• Dummy4 on July 9, 2014, 7:51 GMT

    I have two observations ti make. 1) Northants did get dealt a bum hand this year with Copeland, who won most of their games for them last season, not being allowed back due to some arbitary qualification reason and Willey, their second outstanding player last season, has been injured for most of it. Would those two have significantly changed their fortunes, who knows? As a Somerset fan, based on last years performances when we were effectively missing Tresco, i would say they could have made a huge difference. 2) there is now clearly a gulf in class between Div 1 and Div 2. Both this ear and last teams coming up have struggled. So when people say players such as Will Gidman should be playing for England, this is the prove that Div 2 is easier and thus they need to be turning out in Div 1 to get into the England side. I rarely agree with anything the ECB does, but having two divisions has had the required effect: teams in Div 1 play a much better standard of cricket

  • Mark on July 9, 2014, 6:55 GMT

    Early in the season comparisons were being made with Derbyshire and the comment was made that Northants were showing far more fight than a Derbyshire side that was regularly being rolled over for under 100 in their early games. Derbyshire turned it around with a remarkable late charge that could even have saved them had other results gone their way.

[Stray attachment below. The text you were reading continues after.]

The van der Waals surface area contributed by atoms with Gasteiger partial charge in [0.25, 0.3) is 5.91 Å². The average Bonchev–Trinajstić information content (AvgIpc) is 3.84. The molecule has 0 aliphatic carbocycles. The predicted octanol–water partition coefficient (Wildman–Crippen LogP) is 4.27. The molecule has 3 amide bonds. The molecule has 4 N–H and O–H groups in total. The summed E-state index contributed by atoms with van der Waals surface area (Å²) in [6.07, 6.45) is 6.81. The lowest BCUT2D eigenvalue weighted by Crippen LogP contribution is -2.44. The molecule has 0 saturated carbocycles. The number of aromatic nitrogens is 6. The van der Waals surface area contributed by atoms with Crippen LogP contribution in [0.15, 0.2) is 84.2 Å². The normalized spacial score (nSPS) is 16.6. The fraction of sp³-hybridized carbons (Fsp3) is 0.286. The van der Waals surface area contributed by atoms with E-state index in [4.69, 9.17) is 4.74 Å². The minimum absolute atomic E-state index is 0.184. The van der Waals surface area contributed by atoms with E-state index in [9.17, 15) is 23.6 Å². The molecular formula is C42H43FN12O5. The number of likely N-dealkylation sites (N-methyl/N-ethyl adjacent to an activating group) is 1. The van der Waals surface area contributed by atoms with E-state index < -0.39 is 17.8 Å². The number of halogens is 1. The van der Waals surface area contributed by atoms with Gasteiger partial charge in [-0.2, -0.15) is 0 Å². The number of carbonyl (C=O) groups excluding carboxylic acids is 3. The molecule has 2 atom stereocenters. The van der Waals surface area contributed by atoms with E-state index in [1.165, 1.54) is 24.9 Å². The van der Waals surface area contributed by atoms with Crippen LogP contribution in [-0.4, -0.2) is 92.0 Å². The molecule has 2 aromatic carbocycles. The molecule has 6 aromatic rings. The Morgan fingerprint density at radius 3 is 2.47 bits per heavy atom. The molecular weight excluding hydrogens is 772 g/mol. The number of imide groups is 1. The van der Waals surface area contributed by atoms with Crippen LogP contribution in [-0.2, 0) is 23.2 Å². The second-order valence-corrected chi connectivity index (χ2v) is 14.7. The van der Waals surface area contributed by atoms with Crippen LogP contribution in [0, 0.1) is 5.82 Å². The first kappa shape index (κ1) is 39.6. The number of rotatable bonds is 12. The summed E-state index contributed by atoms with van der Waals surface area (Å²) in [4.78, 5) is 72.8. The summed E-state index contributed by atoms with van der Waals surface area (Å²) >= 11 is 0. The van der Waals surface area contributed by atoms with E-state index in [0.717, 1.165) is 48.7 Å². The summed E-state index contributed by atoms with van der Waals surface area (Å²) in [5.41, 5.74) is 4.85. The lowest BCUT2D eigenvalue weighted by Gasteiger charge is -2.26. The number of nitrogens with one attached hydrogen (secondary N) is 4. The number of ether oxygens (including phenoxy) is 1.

For Northants though this looks to be a lost cause: 72 points behind, with only 5 games left, realistically they need to win 5 of the last 6 games now to stay up - even four consecutive, 22 points wins would still leave them adrift at the bottom - and would still depend on other results. I believe that only twice has a side been relegated with 4 wins; to be relegated with 5 would, most likely, never be beaten.

    It's a pity for Northants who looked so good last season. Hopefully they won't follow Surrey and Derbyshire from Division 1 straight into wooden spoon struggles next year.